Until Wednesday August 26 at 14:53 hours, Patience Namadingo had never met fellow artist William Kachigamba.
Yet, it was this young man Namadingo had in the previous 24 hours undertaken a challenging and bold task of turning himself into a temporary statue to raise K3 million to enable William travel to Zambia to receive specialist treatment for his cancerous lip.
After the successful completion of the task, which saw Namadingo sitting on the structure originally designed to carry the bust of Mahatma Ghandi at the corner of the Masauko Chipembere Highway and Mahatma Ghandi Road junction for close to five hours, the artist made the long trip to Lilongwe to meet William for the first time.
“I have never met him. This will be our first physical meeting,” said Namadingo on his way to Lilongwe on Wednesday.
He said the trip was meant to work out the rest of the logistical arrangements with William’s family.
Predictably, their maiden meeting was an emotional moment, shared between Namadingo himself, William and his family members. The moment he came out of their house in Lilongwe’s Area 23 shanty township, William appeared at a loss for words.
In his child-like excitement he reached out to his benefactor and said: “You are my hero. You are my idol.”
He smiled as he struggled to keep his emotions in check.
According to his sister Patricia Kachigamba, who is his guardian along with her husband Innocent Matandika, William’s problem started while he was 15 years old when he developed what looked like a small pimple.
She said over the years, the strange outgrowth continued to develop. It was only in September last year when, during one of his regular check-ups at the hospital, the doctor told them the swelling had developed into cancer and, therefore, needed specialist treatment.
The 26-year old budding lead guitarist, a former student of Music Crossroads Foundation, said the condition has slowed his ambitions as an artist.
He said: “I want to be one of the greatest artists. I have been working on that dream ever since. But sometimes it has been hard for me. The pain at times is unbearable such that I cannot join my friends for rehearsals.
“On the other hand, it has also been tough to socialise with friends of my age.”
Currently, William is a member of a five-member band called Mvula Band he set up with his fellow graduates from Music Crossroads.
His former tutor at the art school Moshu, real name Moses Shumba, himself an accomplished producer, spoke highly of William’s potential.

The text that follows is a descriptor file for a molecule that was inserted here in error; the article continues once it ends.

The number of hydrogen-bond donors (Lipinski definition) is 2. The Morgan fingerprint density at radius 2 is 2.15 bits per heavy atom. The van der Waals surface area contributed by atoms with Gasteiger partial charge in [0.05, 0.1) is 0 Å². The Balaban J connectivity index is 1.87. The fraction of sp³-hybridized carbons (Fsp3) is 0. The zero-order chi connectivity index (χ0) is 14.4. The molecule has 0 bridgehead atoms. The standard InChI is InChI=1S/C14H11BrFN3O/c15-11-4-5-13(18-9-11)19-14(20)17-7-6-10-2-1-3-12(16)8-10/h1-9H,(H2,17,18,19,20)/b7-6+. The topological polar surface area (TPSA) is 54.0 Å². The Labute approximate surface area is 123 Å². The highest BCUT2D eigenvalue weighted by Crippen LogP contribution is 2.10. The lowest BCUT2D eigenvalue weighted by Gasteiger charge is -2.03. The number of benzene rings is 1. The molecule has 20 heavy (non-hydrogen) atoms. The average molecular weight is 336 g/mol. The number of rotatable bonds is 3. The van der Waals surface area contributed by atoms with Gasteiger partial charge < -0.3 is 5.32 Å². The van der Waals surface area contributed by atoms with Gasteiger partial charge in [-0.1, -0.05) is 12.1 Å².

“He joined us in 2017 without any knowledge in music. But through hard work, we have seen him develop into a fine guitarist. Now, he is hired by several groups when they have performances. That speaks volumes of his potential,” he said.
Moshu said it was tough to watch helplessly as William’s health took a dip, in the process threatening his artistic dream.
But the intervention by Namadingo has given William hope for better things to come. He said he is positive that after the treatment in Zambia, he will get back to normal life. For that he is forever thankful to Namadingo, the man he repeatedly referred to as an ‘angel’.
William said: “I am grateful that my fellow artist has come forward to help. If this can be the spirit then it is a good thing. I grew up listening and mimicking his music. I hope to be like him one day.”
His sentiments were shared by his sister Patricia: “You have been like an angel to this family. You have shown up right in time of our greatest need. It is like a dream. We tried everything within our means, but it was not possible for us to raise the money.”
Namadingo reacted to William’s plea for financial assistance which was sent through a video clip on the social media. He subsequently offered himself to pose as a statue to help raise funds for the cause. Last Tuesday, the artist embarked on the task and raised K3.3 million.
It was a great moment for William to finally meet the musician he has idolised for a while, but he will also be hoping that this encounter with his ‘angel’ is a start of a new beginning in his life.